The Second Mission 1842–1949

Knowledge and interpretation of the Second Jesuit Mission remains a field largely unexplored and partly obscured by prejudices. Even if the quasicolonial context of the enterprise differed very much from the conditions prevailing in the development of the First Mission—and if global Catholicism was driven by factors differing from one period to another—it remains that Jesuit missionaries were more diverse and hesitant in their opinions than often thought. Bernadette Truchet has highlighted the contrast existing between Fr. Claude Gottelant (1803–1856), who epitomized Catholic intransigence, and Fr. Victor Vuilaume (1818–1862) or Fr. Joseph Gonnet (1815–1895), who leaned toward attitudes and methods anchored in the First Jesuit Mission (Truchet, 2006, 2007, and 2013). Similarly, the correspondence of Pierre Teilhard de Chardin illustrates the theological interrogations that their lived experience of China awakened in the mind of some Jesuits (Teilhard, 2008). Furthermore, we still lack studies of local communities as shaped by Jesuits or other congregations in the nineteenth and twentieth centuries, although the social models developed during that time are relevant to today’s religious landscape.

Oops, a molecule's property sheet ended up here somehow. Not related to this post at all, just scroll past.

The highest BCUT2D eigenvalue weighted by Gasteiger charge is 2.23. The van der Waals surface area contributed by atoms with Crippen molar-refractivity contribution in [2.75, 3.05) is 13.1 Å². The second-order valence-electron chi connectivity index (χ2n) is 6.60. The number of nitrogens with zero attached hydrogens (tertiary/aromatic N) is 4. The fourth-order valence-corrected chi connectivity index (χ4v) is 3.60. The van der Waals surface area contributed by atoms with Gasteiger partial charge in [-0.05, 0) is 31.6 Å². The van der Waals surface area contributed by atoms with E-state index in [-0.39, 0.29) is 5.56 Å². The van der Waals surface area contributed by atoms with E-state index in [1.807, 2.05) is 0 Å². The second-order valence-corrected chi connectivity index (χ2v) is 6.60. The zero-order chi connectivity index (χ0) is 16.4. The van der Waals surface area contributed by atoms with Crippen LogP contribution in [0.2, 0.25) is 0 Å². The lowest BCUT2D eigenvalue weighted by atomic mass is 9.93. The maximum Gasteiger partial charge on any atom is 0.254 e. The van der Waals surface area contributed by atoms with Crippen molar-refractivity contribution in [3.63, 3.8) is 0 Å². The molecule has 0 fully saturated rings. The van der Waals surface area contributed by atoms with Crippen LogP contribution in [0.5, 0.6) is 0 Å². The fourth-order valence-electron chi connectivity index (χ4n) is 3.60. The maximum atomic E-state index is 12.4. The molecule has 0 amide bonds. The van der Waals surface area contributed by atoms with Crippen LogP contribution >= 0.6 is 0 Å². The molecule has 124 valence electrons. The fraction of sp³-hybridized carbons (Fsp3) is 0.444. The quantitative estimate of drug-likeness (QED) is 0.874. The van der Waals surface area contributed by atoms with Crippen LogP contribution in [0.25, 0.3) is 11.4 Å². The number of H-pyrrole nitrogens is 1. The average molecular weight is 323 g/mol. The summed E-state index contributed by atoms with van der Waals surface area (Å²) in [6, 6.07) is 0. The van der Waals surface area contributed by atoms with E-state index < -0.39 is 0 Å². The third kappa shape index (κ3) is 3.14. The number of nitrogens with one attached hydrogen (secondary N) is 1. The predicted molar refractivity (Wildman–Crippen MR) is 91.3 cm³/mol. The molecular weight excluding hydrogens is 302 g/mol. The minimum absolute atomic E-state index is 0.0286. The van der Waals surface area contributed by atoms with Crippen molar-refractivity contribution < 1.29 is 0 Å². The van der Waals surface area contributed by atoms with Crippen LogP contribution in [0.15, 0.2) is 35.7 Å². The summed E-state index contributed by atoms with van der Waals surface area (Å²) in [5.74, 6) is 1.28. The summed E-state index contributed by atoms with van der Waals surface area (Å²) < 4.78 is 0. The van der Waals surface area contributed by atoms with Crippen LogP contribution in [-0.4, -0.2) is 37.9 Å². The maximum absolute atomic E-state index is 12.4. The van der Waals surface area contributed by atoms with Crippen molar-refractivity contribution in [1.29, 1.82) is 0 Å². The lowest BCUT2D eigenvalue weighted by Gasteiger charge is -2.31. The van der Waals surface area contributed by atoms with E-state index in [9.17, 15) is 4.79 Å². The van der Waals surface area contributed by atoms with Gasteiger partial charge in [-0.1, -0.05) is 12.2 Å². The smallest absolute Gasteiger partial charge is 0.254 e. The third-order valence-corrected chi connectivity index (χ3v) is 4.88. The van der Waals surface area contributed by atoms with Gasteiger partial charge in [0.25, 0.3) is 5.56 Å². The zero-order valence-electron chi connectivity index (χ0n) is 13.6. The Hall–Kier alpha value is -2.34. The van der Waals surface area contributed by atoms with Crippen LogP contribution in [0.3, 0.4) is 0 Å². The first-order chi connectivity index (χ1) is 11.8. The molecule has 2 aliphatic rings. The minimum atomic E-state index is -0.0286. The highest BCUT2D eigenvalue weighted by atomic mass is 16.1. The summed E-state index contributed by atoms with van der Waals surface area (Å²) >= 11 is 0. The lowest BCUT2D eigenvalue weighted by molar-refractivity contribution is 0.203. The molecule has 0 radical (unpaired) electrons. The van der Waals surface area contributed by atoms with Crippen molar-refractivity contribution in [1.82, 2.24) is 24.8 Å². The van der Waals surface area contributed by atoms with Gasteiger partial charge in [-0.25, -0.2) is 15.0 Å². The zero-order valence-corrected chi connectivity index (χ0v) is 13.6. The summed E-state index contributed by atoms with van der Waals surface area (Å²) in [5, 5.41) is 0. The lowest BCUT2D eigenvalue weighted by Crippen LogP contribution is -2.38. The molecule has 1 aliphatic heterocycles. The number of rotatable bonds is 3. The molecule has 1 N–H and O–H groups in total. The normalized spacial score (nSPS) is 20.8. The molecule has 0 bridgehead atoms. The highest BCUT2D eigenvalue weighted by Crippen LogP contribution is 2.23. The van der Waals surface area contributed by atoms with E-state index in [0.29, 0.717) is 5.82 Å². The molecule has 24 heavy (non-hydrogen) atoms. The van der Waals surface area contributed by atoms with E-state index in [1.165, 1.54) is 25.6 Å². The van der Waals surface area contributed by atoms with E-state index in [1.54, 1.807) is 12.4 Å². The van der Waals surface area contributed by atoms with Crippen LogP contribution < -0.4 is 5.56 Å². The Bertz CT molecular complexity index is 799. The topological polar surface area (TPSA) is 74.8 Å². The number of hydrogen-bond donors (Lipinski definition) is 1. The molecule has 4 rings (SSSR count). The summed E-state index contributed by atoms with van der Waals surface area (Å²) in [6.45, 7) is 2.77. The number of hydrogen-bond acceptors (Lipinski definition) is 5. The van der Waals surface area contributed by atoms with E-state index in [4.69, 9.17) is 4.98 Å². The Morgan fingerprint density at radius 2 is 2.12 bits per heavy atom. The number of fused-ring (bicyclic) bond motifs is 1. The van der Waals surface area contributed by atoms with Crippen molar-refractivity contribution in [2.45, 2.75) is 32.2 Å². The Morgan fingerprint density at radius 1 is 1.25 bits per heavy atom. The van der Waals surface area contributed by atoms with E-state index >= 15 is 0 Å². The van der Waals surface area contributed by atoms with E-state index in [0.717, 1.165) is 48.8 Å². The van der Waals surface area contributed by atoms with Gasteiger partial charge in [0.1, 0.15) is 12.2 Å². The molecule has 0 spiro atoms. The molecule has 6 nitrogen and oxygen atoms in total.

Ernest Young’s Ecclesiastical Colony (2013) maps out the general context in which missionary activities developed. An interesting exception in the academic landscape of the Second Mission is the attention devoted to Ma Xiangbo (1840–1939)—a Chinese who left the Jesuit Order while continuing to collaborate closely with it—but the historical importance of this first-class educator still calls for further study (Hayhoe and Lu, 1996).

The nineteenth century underwent fundamental changes in the nature and intensity of the exchanges between the West and China. The Second Jesuit mission is to be understood within a global historical sequence:

  1. 1. The gradual arrival of Protestant missionaries enriched and diversified the knowledge of China by the West, as well as the faces of Chinese Christianity. The history of Protestant missions in China began with Robert Morrison, who around 1807 was almost alone at the border. But in the early twentieth century, around 1,300 Protestant missionaries (and their wives) were present in China versus approximately 700 Catholic missionaries (Latourette, 1929: 328).